“The top ageing APAC country is Japan. Together with South Korea, China, Thailand, Taiwan, Singapore, these six countries represent almost 50 million people suffering from sarcopenia,” Dr Vincent Wood, president of AstaReal South East Asia told our Healthy Ageing APAC Summit in Singapore.
He told delegates that sarcopenia, and its associated problems, was the biggest ‘silver tsunami’.
“By 2050, 61% of people aged 60 and above will be from APAC. That’s 1.2 billion people. And in this aged population, ageing population problems and non-communicable diseases clearly stand out as health issues,” said Wood.
“It’s both a daunting prospect but at the same time opportunities exists to meet the needs of this massive market population.”
“Sarcopenia is a normal part of aging and, if left unchecked, can increase the risk of frailty, disability and premature death.”
Wood said there was no drug or practical clinical solution to treat sarcopenia, emphasising the condition was accelerated with age, poor nutrition and a sedentary lifestyle.
He said: “Sarcopenia begins much earlier than most people think. It starts when you're in your 30s.”
One-quarter of people 55 to 74 years suffer from sarcopenia. It jumps to 60% for people 75 years and above.
The sarcopenia market was valued at around US$2200 million in 2017, and expected to increase 4.3% to around US$3000 million by 2024, according to Zion market research.
There is tremendous opportunity for the industry to address this need.
Pump up the protein
In terms of nutrition solutions, Wood advised to, “increase protein intake and reduce sugar, salt and fat intake. It is encouraged to supplement your diet with antioxidants and others (such as astaxanthin, leucine, fish oils, NAD+ etc) to maintain muscle nutrition.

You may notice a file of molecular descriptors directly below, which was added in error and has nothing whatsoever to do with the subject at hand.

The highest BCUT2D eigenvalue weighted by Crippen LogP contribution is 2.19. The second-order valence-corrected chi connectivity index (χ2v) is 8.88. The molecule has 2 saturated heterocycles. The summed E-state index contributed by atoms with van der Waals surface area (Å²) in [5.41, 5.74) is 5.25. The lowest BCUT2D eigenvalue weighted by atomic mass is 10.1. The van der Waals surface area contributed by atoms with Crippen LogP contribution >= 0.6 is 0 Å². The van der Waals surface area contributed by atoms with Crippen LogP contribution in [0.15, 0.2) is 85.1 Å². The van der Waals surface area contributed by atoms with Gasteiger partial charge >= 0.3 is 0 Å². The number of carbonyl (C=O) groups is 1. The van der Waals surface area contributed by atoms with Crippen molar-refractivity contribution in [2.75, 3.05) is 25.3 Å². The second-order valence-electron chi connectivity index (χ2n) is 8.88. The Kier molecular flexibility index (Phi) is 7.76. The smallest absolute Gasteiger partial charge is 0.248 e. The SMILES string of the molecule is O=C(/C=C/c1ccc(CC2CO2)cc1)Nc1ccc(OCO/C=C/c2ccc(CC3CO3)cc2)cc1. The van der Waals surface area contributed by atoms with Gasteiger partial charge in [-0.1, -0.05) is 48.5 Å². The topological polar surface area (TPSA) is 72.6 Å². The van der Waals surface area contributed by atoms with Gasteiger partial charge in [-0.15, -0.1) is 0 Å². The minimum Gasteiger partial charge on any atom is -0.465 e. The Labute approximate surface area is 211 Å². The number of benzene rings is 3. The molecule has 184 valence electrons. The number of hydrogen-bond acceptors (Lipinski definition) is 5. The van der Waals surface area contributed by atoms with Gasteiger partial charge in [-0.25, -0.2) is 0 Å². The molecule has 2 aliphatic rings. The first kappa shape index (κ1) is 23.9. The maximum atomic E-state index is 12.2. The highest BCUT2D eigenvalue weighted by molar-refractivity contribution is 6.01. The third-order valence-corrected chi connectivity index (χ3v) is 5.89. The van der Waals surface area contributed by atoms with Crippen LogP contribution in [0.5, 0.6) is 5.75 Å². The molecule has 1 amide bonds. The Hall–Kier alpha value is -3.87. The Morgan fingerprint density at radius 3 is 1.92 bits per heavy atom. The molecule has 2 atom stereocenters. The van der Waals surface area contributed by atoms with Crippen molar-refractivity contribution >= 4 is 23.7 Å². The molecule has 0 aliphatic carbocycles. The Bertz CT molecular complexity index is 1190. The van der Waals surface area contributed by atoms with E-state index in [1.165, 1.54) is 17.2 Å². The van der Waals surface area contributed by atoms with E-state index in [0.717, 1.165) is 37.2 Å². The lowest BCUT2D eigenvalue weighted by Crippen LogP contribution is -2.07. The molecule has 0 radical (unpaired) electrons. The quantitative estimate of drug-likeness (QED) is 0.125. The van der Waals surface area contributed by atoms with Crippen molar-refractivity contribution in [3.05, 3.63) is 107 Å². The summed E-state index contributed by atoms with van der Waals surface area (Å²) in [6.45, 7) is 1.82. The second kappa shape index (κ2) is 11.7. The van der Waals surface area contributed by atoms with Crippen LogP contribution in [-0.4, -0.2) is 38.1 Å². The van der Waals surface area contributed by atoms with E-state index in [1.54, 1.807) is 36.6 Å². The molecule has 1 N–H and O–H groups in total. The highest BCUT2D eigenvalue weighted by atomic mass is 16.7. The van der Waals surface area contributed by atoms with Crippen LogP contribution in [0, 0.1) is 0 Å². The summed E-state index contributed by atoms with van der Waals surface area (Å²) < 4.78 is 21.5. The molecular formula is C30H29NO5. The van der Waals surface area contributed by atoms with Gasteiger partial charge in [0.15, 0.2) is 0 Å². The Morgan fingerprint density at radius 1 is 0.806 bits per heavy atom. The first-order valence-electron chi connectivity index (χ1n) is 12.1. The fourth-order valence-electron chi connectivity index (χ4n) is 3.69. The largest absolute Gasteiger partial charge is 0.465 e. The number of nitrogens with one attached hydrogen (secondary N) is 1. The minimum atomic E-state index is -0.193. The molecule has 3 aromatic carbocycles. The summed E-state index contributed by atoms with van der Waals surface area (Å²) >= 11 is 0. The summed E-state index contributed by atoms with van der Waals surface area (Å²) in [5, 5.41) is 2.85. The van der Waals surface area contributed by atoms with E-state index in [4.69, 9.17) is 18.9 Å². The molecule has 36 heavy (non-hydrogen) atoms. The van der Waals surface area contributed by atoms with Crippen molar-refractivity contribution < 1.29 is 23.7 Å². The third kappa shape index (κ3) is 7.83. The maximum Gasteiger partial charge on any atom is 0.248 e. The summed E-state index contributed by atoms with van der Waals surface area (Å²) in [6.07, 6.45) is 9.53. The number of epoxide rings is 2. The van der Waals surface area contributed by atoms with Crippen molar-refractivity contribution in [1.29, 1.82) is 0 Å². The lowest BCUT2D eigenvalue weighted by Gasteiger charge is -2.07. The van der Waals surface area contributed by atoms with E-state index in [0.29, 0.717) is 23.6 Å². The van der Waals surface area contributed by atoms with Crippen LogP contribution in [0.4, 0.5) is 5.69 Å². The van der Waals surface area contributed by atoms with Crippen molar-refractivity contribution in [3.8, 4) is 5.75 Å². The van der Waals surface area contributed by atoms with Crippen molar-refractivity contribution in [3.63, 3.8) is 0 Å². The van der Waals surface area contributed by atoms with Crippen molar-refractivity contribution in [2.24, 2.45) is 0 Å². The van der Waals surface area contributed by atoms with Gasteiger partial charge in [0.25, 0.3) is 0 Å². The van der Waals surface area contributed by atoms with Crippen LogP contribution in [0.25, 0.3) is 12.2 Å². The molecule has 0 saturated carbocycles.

International expert groups have also called for higher protein intake in older adults.
The current protein RDA is 0.8g/kg. The new recommendations suggest a minimum protein intake of 1 to 1.2g/kg for healthy older people, increasing up to 2g/kg for elderly suffering from acute or chronic diseases as well as malnutrition.
In a Japan study by Fujino H, et al., elderly subjects were given either placebo (12 mg, 2 times/day of vitamin E) or astaxanthin supplement (12 mg, 2 times/day) for 3 months. They then performed a 6-min walking distance (6MWD) test.
The distance and step number during 6MWD in the astaxanthin group were higher than those in placebo group.
Furthermore, the rate of increase in blood lactate after walking was lower in the astaxanthin group than in placebo group.
Wood remarked that the timing of introducing protein into the diet is equally important.
He said: “Spreading and balancing your protein intake across the day, achieves the maximum rate of muscle synthesis.”
“So instead of consuming most of your daily protein in a single meal, even it throughout the day.”
Unlock the Asian functional food market
Wood said AstaReal had developed a unique ready-to-drink (RTD) functional beverage to support healthy muscles and mobility, containing soy and astaxanthin.
The product, AstaMed™ Plus blend is in a body ready form that allows greater bioavailability. This is particularly good for elderly who have poorer uptake of nutrients.
Being a RTD beverage, it provides convenience on the go.
It also has a low taste impact: “Astaxanthin is oil soluble yet our new powders are cold water dispersible with virtually no seaweed taste profile.” The drink is fortified with soy protein and leucine,” he added.
There is a socio-economic timebomb in rapidly ageing countries caused “Consumers prefer health-enhancing ingredients through food and challenges remain for suppliers and NPD groups to make tasty and affordable products.”
“Micronutrients with gold standard clinical substantiation should considered for inclusion in functional foods and beverages. There’s a need for more research into “longevity vitamins” for the benefit of public health.”